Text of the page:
“Flying Up” To The Next Level Of Girl Scouting
On a beautiful sunny May evening, a single bridge crossing a small local creek provided the magic for 22 young girls to advance to the next level of Girl Scouting.
The bike trail bridge spanning Meadow Creek in Eagle River, decorated with flowers and lined with family, leaders and girls, provided the backdrop for Chugiak Eagle River Girl Scouts end of the year bridging ceremony.
Tiahna, Daisy Troop 635, explained the bridging ceremony. She said the girls walked across the bridge. At the halfway point they “take off our vests” and get a new sash or vest from the next level. The girls continued across the bridge as a Brownie with her new brown sash or vest. Juniors receive a green vest, but once a girl is a Cadette, Senior, or Ambassador, the vest color stays the same.
Sadie, Troop 635, spent the year as a Daisy Girl Scout, the program for girls in Kindergarten. She and her troop earned “Daisy” petals. Each petal represents the values and purpose of the Girl Scout Law. One activity petal activity helped the girls practice good deeds.
“We had a [glass] bottle and pulled out papers that told us what to do,” explained Sadie.
Her paper told her to “smile at three people for no reason,” she said. “The people [usually] smiled back…sometimes.”
Chris Kelliher, volunteer co-service unit manager for CER, thought the bridging event went well, including the perfect weather. After the event, the girls, families and leaders met on the playground at Eagle River Elementary for a barbecue picnic. Barbara Knaak and Kelliher’s husband, Mark, were the grill cooks.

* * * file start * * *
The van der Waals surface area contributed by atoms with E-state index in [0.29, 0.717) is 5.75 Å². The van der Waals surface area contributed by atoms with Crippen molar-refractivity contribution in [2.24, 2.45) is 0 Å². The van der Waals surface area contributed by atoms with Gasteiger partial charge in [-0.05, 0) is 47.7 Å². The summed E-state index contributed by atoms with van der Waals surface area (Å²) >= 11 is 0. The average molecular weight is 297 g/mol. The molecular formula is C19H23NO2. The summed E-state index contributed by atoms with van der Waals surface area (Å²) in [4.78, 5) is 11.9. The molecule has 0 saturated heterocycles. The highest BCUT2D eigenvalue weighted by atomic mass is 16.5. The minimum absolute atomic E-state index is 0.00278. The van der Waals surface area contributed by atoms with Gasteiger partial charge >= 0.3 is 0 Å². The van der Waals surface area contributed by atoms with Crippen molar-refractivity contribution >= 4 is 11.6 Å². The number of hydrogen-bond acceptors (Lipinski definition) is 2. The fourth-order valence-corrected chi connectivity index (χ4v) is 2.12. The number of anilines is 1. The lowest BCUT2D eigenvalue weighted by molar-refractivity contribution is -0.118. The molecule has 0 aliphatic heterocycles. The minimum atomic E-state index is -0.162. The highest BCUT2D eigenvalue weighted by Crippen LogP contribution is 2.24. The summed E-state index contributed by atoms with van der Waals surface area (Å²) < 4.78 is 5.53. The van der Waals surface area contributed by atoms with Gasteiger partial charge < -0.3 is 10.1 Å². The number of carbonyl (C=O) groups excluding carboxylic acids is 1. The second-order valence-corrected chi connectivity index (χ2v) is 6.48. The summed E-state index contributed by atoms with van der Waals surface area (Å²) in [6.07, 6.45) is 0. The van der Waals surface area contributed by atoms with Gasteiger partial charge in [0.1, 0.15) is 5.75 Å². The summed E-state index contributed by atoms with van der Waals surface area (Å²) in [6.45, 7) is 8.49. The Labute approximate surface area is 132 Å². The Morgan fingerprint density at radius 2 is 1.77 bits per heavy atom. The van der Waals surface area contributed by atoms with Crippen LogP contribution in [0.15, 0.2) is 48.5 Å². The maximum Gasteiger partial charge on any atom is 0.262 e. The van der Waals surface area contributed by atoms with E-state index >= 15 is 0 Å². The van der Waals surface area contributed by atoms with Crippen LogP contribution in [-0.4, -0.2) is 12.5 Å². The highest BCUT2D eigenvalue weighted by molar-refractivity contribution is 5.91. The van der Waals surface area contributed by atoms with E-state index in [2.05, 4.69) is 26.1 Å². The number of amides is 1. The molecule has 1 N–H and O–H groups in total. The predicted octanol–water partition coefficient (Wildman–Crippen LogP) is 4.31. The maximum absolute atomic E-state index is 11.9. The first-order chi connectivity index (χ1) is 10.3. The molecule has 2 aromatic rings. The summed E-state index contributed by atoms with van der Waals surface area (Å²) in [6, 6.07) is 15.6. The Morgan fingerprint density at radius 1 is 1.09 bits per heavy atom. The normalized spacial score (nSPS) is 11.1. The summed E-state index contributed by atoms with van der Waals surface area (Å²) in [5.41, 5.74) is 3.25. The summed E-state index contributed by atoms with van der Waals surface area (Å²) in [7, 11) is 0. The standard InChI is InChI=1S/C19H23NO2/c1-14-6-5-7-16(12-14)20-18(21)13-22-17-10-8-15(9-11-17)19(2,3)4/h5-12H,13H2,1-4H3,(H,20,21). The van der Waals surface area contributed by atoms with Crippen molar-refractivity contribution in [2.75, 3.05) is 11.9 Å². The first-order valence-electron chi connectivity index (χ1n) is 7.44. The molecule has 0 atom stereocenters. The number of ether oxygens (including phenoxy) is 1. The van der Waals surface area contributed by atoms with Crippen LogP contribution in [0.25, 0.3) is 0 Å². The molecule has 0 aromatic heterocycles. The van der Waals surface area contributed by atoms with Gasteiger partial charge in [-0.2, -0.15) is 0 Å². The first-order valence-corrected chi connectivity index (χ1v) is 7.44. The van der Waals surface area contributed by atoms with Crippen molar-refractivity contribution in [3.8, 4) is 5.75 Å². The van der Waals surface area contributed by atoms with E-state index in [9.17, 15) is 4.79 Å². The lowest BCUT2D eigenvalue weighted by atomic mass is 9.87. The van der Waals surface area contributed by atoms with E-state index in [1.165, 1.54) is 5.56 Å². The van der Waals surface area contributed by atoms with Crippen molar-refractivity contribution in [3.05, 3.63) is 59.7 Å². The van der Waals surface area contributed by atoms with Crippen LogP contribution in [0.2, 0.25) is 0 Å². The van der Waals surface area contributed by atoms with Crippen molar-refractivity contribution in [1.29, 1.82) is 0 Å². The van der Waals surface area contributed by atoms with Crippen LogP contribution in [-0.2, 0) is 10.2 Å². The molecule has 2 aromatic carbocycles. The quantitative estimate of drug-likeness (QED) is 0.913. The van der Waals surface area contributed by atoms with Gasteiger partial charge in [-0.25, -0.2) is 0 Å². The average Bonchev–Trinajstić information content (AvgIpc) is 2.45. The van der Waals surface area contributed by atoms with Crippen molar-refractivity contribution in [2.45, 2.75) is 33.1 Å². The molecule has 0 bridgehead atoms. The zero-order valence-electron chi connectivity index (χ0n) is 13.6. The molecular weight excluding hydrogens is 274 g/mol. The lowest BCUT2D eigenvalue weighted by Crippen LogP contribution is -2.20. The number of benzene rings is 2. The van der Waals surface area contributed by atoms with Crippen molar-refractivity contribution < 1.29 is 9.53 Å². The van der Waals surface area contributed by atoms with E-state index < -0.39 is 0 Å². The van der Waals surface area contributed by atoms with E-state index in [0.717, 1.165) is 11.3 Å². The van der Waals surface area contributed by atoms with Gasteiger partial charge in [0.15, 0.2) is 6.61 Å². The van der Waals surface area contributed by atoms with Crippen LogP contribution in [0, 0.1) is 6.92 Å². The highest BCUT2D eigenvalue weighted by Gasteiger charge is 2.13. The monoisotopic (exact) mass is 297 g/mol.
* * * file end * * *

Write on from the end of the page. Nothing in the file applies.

Scouting Programs Funded By Cookie Sales
On Feb. 25, Barbara Knaak had 18 pallets of Girl Scout cookies delivered to her cul de sac in Chugiak. Knaak is the CER Volunteer Girl Scout service unit product sales manager. Most of the cookies had been picked up by troops by the end of the day, but another 550 cases were stored inside her garage as a “cookie cupboard” for troops to order more cases. Each case holds 12 boxes of cookies.
“We were the top selling Service Unit in Alaska last year,” says Knaak. Last year the service unit sold 43,479 boxes of cookies.
Top sellers in CER are predictably the Thin Mints (12,516 boxes) and Samoas (11,808 boxes). “This year the council actually ran out of Thin Mints,” says Knaak.
Girls earn 55 cents per box for their troop. Another five cents goes to the service unit, where Knaak says it is invested back into the girls. If troops complete their annual troop registration early, they are eligible for an additional five cents per box. There is another five cents per box if the troop’s per girl average number of boxes sold reaches 230 boxes.
About $1.15 goes to Little Brownie Baker, the cookie manufacturer, and the rest of the money stays in Alaska with the Girl Scouts of Alaska Council where Knaak says it is invested back into the girls through programs, opportunities and community events.
“We try to hold events in the service unit for no cost to the girls,” says Knaak of the service unit cut from sales. The service unit also supplies fun patches for the events and offers scholarships for girls who may need help paying the annual dues or event fees.
Kelliher says the service unit had an event about every month. “To help keep the girls and troops engaged,” she says.